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Single fathers rate physical and mental health lower than if they have partner
By Reuters - Dec 27,2016 - Last updated at Dec 27,2016
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Single dads are twice as likely to report poor physical and mental health as fathers with partners, according to a new Canadian study.
In addition, solo fathers experience the same stress and strain as single mothers, which is likely related to low income and unemployment, researchers say.
“We have long known that lone parenthood has negative effects on parents’ health, but few studies focus on the single father population,” said lead author Maria Chiu of the University of Toronto.
Single parent households make up 27 per cent of families in the US, 25 per cent of families in the United Kingdom and 16 per cent of families in Canada, Chiu and her colleagues write in Journal of Epidemiology and Community Health.
“We know that, in general, men are more reluctant to seek health services, especially mental health, because of the stigmas attached,” she told Reuters Health. “We need to pay attention to the physical health and mental health of single dads in the same way we do with single moms.”
Chiu and colleagues looked at responses from 1,058 lone fathers in Canadian Community Health Surveys between 2001 and 2013. About 12 per cent of single fathers and single mothers reported poor or fair health on a five-point scale ranging from “poor” to “excellent”. Lone fathers were twice as likely as partnered fathers to rate both their physical and mental health as “poor/fair”.
“The single-father household is the fastest growing family form in Canada,” said Terrance Wade of Brock University in Ontario who was not involved in the study.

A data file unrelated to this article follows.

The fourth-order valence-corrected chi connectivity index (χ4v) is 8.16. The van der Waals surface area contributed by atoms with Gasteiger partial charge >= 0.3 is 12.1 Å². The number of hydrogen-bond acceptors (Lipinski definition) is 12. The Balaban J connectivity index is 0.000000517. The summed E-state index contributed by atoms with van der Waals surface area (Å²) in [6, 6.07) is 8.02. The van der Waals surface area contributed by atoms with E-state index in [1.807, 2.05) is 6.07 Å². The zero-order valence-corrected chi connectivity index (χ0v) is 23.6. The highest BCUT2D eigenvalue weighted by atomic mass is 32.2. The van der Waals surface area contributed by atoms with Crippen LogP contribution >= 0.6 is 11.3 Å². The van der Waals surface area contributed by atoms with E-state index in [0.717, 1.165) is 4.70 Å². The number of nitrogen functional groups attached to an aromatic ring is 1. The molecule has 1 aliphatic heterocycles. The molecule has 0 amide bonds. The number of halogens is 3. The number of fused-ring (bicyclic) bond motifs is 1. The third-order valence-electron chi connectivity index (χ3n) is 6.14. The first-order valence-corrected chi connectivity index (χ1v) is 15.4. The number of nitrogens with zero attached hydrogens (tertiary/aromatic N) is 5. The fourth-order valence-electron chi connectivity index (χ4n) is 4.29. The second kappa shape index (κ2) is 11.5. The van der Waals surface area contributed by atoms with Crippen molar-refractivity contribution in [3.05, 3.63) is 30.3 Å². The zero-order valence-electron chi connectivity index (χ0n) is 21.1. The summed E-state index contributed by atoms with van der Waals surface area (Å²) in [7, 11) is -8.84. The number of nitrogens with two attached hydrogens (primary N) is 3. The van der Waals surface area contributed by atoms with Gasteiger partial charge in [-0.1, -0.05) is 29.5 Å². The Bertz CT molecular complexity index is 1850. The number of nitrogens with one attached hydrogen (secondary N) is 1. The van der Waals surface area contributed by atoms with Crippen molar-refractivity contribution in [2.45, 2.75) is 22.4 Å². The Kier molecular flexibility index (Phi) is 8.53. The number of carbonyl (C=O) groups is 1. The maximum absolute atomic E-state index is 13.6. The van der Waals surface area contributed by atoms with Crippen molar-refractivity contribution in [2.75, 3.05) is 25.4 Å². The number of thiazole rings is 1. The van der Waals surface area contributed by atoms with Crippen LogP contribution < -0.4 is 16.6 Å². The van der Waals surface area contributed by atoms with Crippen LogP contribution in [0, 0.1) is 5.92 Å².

In Canada, the number of lone fathers has increased at a faster rate than lone mothers, and lone fathers now make up 21 per cent of lone parents, Chiu’s team writes.
“Fathers are generally not perceived of societally as being the ones responsible for caregiving and raising children in a patriarchal society,” Wade told Reuters Health by e-mail. “Lone mothers generally have more financial stress due to pervasive systemic gendered income inequality, while lone fathers generally have more caregiving stresses.”
The majority of lone fathers included in the analysis were over age 45 and previously married. One in five earned less than $30,000 and 15 per cent were unemployed. One in five had two or more chronic medical conditions, and one in ten had a diagnosed mood or anxiety disorder. Compared to single mothers, single fathers also had lower fruit and vegetable consumption and were more likely to be overweight and binge drinkers.
Overall, after controlling for demographics such as age and race, lone fathers with poorer health and mental health were more likely to have lower income and lower educational attainment and to be unemployed.
Future research should look at whether single parenthood is a cause or a consequence of poor health, the study authors note. In addition, researchers should compare lone and partnered fathers to absent fathers, said Andrew Howlett of Mount Sinai Hospital in Toronto, who was not involved with the study.
“Absent fathers are another vulnerable male population that deserves attention,” Howlett told Reuters Health. “It’s unclear whether men who transition from being absent fathers to lone fathers experience deterioration or improvement in their well-being.”
Public policy changes could help more single fathers access social assistance and child support, Chiu said.
“That’s not to say that services available to moms aren’t extended to single dads, but we do need to account for men being more reluctant to seek help,” Chiu said. “There may be opportunities for us to examine structural barriers that exist so everyone can better receive the services they need.”
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